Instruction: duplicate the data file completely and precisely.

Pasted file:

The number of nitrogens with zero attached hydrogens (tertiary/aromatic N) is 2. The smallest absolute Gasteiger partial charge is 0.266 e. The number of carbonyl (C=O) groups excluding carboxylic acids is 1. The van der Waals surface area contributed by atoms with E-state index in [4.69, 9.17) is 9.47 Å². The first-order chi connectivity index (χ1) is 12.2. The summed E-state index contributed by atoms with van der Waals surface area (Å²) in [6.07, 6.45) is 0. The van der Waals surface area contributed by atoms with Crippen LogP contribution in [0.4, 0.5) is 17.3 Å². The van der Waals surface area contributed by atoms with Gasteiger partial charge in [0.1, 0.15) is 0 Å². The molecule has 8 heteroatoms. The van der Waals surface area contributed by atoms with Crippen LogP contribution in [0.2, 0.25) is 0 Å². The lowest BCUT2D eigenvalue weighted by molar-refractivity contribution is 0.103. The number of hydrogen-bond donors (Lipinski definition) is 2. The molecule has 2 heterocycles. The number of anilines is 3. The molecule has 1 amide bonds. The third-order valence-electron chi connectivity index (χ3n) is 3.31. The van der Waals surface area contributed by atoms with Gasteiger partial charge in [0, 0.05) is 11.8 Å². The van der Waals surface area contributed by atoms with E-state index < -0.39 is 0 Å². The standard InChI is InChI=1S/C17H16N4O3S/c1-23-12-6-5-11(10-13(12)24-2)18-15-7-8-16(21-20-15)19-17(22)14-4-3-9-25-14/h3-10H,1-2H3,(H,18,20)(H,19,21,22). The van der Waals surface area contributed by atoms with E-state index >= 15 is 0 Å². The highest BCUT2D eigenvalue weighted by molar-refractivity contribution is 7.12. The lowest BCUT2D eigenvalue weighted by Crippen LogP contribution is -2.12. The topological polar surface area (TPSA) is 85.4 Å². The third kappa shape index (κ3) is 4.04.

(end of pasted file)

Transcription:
The number of nitrogens with zero attached hydrogens (tertiary/aromatic N) is 2. The smallest absolute Gasteiger partial charge is 0.266 e. The number of carbonyl (C=O) groups excluding carboxylic acids is 1. The van der Waals surface area contributed by atoms with E-state index in [4.69, 9.17) is 9.47 Å². The first-order chi connectivity index (χ1) is 12.2. The summed E-state index contributed by atoms with van der Waals surface area (Å²) in [6.07, 6.45) is 0. The van der Waals surface area contributed by atoms with Crippen LogP contribution in [0.4, 0.5) is 17.3 Å². The van der Waals surface area contributed by atoms with Gasteiger partial charge in [0.1, 0.15) is 0 Å². The molecule has 8 heteroatoms. The van der Waals surface area contributed by atoms with Crippen LogP contribution in [0.2, 0.25) is 0 Å². The lowest BCUT2D eigenvalue weighted by molar-refractivity contribution is 0.103. The number of hydrogen-bond donors (Lipinski definition) is 2. The molecule has 2 heterocycles. The number of anilines is 3. The molecule has 1 amide bonds. The third-order valence-electron chi connectivity index (χ3n) is 3.31. The van der Waals surface area contributed by atoms with Gasteiger partial charge in [0, 0.05) is 11.8 Å². The van der Waals surface area contributed by atoms with E-state index < -0.39 is 0 Å². The standard InChI is InChI=1S/C17H16N4O3S/c1-23-12-6-5-11(10-13(12)24-2)18-15-7-8-16(21-20-15)19-17(22)14-4-3-9-25-14/h3-10H,1-2H3,(H,18,20)(H,19,21,22). The van der Waals surface area contributed by atoms with E-state index >= 15 is 0 Å². The highest BCUT2D eigenvalue weighted by molar-refractivity contribution is 7.12. The lowest BCUT2D eigenvalue weighted by Crippen LogP contribution is -2.12. The topological polar surface area (TPSA) is 85.4 Å². The third kappa shape index (κ3) is 4.04.